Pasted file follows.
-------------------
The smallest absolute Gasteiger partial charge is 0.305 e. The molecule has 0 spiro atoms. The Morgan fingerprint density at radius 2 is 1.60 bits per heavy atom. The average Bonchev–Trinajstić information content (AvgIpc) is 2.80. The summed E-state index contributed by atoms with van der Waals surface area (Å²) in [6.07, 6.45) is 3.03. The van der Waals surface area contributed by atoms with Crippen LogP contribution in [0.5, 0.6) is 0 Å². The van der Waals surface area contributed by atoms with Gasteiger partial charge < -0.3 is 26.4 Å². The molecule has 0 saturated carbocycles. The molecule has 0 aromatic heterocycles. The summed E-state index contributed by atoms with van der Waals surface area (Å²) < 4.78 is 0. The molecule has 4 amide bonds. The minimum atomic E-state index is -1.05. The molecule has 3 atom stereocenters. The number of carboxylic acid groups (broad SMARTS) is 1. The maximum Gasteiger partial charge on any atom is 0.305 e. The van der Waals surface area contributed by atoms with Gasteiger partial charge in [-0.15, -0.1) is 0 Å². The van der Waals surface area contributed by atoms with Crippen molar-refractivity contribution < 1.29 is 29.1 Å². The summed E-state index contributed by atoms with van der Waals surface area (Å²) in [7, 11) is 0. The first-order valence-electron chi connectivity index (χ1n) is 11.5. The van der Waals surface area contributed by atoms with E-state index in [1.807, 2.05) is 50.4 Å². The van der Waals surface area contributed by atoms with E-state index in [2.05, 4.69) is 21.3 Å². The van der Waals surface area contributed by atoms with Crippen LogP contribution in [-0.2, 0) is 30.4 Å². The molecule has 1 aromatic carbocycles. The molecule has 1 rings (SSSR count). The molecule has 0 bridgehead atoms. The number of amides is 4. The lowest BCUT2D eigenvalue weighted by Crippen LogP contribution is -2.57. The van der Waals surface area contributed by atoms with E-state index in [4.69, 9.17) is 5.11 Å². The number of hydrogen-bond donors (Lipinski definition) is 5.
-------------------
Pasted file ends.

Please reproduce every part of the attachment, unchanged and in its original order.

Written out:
The smallest absolute Gasteiger partial charge is 0.305 e. The molecule has 0 spiro atoms. The Morgan fingerprint density at radius 2 is 1.60 bits per heavy atom. The average Bonchev–Trinajstić information content (AvgIpc) is 2.80. The summed E-state index contributed by atoms with van der Waals surface area (Å²) in [6.07, 6.45) is 3.03. The van der Waals surface area contributed by atoms with Crippen LogP contribution in [0.5, 0.6) is 0 Å². The van der Waals surface area contributed by atoms with Gasteiger partial charge < -0.3 is 26.4 Å². The molecule has 0 saturated carbocycles. The molecule has 0 aromatic heterocycles. The summed E-state index contributed by atoms with van der Waals surface area (Å²) < 4.78 is 0. The molecule has 4 amide bonds. The minimum atomic E-state index is -1.05. The molecule has 3 atom stereocenters. The number of carboxylic acid groups (broad SMARTS) is 1. The maximum Gasteiger partial charge on any atom is 0.305 e. The van der Waals surface area contributed by atoms with Gasteiger partial charge in [-0.15, -0.1) is 0 Å². The van der Waals surface area contributed by atoms with Crippen molar-refractivity contribution < 1.29 is 29.1 Å². The summed E-state index contributed by atoms with van der Waals surface area (Å²) in [7, 11) is 0. The first-order valence-electron chi connectivity index (χ1n) is 11.5. The van der Waals surface area contributed by atoms with E-state index in [1.807, 2.05) is 50.4 Å². The van der Waals surface area contributed by atoms with E-state index in [2.05, 4.69) is 21.3 Å². The van der Waals surface area contributed by atoms with Crippen LogP contribution in [-0.2, 0) is 30.4 Å². The molecule has 1 aromatic carbocycles. The molecule has 1 rings (SSSR count). The molecule has 0 bridgehead atoms. The number of amides is 4. The lowest BCUT2D eigenvalue weighted by Crippen LogP contribution is -2.57. The van der Waals surface area contributed by atoms with E-state index in [4.69, 9.17) is 5.11 Å². The number of hydrogen-bond donors (Lipinski definition) is 5.